Stock in the Spotlight: Ultramarine & Pigments
This month we detail our investment rationale for Ultramarine & Pigments. In the previous months we have written on: Garware Technical Fibres (August 2020), GMM Pfaudler (September 2020), V-Mart Retail (October 2020), Alkyl Amines (November 2020), Suprajit Engineering (December 2020), Mold-Tek Packaging (February 2021), Amrutanjan (April 2021), Fine Organics (May 2021) and Galaxy Surfactants (December 2021).
Company and management background
Ultramarine & Pigments Limited (UMP), incorporated in 1960 in Mumbai, started as a trading company for the Ultramarine Blue (UB) pigment. In 1962, the first unit for in-house manufacturing of UB pigment was set up in Ambattur (Chennai, Tamil Nadu) through a technical agreement with a large German chemical company. The anionic surfactants division was started in mid-1970s in Ranipet (Tamil Nadu) initially with Linear Alkyl Benzene Sulphonic Acid (LABSA), a common surfactant used for detergents. In late 1990s another anionic surfactant Alpha Olefin Sulphate (AOS) was added to the portfolio. The pigment and surfactants divisions continue to be Ultramarine’s mainstays accounting for 90% of total revenues in FY2021. Excluding ITES, 20% of the revenues come from exports (the majority from the pigments segment).
The company has historically been managed by the promoter family members. Currently the third generation of the promoter are also involved in the business.
Healthy growth in profits complimented by strong returns on capital
Over the last 5/10 years (ending FY21), the Company has witnessed healthy double-digit growth in EBITDA due to improving product mix, scale benefits and operational efficiency (evaluating top-line growth may not be appropriate due to raw material pass-through impacts). Helped by healthy margins (average EBIT margin of 20.6% over FY17-21), decent net fixed assets turnover (average 3.5x over FY17-21) and modest working capital days (average 53 days over FY17-21), the company has been able to generate high RoIC (pre-tax) and free cash over the years (the most recent years impacted due to significant expansion in the surfactants capacity). However, the high RoIC (of 45%) is not fully translated into high RoCE (of 20%) as can be seen in the below exhibit due to the following reasons:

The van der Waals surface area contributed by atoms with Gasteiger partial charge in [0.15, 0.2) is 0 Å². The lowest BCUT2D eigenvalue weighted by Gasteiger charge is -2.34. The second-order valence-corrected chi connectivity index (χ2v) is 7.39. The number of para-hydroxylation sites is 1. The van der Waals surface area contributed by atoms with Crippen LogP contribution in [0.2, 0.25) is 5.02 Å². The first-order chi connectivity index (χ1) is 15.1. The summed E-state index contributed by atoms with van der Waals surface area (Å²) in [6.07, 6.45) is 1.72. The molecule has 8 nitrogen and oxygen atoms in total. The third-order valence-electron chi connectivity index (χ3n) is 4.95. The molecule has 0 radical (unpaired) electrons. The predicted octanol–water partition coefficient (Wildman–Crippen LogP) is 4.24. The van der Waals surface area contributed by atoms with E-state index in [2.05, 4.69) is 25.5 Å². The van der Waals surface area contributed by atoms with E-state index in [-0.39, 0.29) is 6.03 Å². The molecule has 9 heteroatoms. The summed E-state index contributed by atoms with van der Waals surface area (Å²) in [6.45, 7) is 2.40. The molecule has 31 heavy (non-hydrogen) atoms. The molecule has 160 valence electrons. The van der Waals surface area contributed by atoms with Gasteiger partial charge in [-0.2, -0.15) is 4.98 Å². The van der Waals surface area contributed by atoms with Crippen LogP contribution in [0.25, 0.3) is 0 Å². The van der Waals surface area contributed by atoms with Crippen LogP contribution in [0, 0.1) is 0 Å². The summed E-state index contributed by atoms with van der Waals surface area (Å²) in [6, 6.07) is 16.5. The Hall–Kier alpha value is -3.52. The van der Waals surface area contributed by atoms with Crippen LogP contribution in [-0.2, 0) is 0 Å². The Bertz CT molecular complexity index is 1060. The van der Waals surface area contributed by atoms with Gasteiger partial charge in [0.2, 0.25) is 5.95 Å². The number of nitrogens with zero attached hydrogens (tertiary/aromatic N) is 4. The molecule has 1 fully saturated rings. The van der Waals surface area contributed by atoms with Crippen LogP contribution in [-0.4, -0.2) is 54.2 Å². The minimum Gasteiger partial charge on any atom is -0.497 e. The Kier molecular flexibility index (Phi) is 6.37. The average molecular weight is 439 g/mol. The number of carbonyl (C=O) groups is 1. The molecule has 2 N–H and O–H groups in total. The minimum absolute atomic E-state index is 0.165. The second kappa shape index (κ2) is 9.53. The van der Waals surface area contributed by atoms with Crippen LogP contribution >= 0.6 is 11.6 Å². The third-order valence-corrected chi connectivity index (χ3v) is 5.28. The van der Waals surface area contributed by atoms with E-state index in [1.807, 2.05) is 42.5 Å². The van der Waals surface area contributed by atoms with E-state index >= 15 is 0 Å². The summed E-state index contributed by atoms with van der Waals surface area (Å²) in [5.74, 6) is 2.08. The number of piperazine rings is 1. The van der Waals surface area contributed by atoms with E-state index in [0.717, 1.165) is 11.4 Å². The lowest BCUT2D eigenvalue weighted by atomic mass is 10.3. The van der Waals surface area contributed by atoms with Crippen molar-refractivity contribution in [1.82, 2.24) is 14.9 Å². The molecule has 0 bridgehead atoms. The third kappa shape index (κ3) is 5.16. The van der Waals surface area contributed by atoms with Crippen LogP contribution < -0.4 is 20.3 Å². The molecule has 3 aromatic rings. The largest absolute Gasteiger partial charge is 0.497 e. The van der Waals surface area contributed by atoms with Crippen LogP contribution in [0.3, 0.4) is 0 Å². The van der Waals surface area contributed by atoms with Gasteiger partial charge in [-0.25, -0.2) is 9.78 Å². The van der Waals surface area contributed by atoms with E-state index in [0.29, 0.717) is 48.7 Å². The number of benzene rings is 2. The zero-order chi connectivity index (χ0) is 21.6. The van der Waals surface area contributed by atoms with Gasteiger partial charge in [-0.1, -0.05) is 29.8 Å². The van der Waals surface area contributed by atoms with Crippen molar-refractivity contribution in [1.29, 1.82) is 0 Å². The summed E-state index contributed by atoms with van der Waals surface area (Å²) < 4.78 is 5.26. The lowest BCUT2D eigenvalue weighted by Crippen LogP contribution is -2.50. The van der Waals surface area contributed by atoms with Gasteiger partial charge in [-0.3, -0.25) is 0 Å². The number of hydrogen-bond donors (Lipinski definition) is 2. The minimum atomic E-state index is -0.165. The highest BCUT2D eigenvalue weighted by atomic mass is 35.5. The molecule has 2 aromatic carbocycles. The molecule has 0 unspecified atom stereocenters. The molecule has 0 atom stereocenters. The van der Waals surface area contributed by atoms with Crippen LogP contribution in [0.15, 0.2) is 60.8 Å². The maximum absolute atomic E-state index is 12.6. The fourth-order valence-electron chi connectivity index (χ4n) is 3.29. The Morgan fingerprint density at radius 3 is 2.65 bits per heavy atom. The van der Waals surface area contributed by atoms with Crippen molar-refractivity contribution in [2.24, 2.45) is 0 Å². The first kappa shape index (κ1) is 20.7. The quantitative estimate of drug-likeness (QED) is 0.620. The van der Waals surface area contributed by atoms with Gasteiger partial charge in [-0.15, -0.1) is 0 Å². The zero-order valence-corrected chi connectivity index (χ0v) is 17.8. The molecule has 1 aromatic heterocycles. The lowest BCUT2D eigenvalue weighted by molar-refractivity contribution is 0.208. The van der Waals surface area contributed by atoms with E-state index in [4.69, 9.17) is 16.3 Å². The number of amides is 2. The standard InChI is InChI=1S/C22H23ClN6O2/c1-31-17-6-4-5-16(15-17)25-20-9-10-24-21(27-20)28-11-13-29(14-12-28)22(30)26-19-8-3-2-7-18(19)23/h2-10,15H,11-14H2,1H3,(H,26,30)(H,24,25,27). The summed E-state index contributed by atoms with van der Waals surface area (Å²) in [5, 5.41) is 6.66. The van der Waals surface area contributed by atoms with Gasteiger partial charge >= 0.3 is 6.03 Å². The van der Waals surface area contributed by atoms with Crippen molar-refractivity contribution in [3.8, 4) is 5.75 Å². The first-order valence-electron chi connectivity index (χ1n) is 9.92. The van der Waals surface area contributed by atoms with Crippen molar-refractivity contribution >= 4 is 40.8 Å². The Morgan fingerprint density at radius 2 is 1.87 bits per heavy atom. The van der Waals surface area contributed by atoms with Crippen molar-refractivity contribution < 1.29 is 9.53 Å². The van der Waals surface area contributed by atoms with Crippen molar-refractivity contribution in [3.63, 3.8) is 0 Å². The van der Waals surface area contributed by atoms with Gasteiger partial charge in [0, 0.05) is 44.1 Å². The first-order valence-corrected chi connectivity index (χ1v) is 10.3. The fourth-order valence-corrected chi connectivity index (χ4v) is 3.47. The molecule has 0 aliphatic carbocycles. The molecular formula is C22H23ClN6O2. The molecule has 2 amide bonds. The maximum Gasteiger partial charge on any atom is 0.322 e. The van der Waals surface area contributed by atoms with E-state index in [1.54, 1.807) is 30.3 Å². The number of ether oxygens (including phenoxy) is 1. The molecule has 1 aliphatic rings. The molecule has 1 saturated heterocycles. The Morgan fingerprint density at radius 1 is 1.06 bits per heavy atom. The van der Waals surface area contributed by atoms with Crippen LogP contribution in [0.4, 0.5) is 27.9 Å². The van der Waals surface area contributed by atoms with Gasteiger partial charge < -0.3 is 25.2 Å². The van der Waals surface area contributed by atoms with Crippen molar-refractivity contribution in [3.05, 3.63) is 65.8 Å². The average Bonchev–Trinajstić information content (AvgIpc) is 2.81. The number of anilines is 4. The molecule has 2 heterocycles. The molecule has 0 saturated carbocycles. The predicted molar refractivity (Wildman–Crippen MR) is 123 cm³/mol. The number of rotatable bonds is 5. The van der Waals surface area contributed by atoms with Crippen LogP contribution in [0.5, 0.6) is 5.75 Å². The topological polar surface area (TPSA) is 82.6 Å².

- UMP owns 19.97% equity stake in a listed group company Thirumalai Chemicals (TCL). The company marks-to-market the value of this stake as per the IND-AS requirements. As at FY21-end, TCL stake was valued at ~Rs1,750mn (35% of the UMP’s capital employed at FY21-end).
- UMP had cash of ~Rs852mn as at FY21-end (17% of capital employed) which also suppresses RoCE to a significant extent.
What we like about UMP?
A. Complexities surrounding UB pigment manufacturing mastered by only a handful of global players
Historically the usage of UB pigment was largely for laundry applications. However, over the last 2-3 decades, the UB pigment has found increasing industrial applications like plastics, paints, etc due to its functional characteristics described in exhibit 1 above.
However, pigments used in these industrial applications vs basic laundry applications differ substantially in terms in terms of parameters like strength of the colour (brightness), the level of purity (defined by content of sulphur/iron/lead/aluminium, etc) and the degree of corrosion resistance. Only three UB pigment manufacturers in the world accounts for a lion’s share of the total industrial grade UB pigment capacities and sales (while there are many players manufacturing the laundry grade UB). UMP is the third largest UB global pigment manufacturer and the largest supplier in India (meeting >60% of country’s industrial grade pigment requirements) and the Asia-Pacific.
We attribute the following reasons for a concentrated market in the industrial grade UB pigment:
Challenges surrounding yield and efficiency
A typical process manufacturing involves the following steps:
- Raw materials – China clay, Soda Ash, Sulphur, Tar pitch, etc – are mixed and are grounded into very fine particles in a dry ball mill.
- After grinding, this raw mix is filled in refractory pots and loaded in the batch kilns which are heated using fuels (typically coal, coke or LPG/LNG) to the required temperature and the temperature is maintained to particular time (this is called the calcination process).
- After this the kiln is allowed for natural cooling which takes min 25 to 30 days depending upon the atmospheric conditions.
- Then the kilns are opened to unload raw blue (Pigment + By Product) and washed in the washing tanks/equipments to remove the water-soluble salts.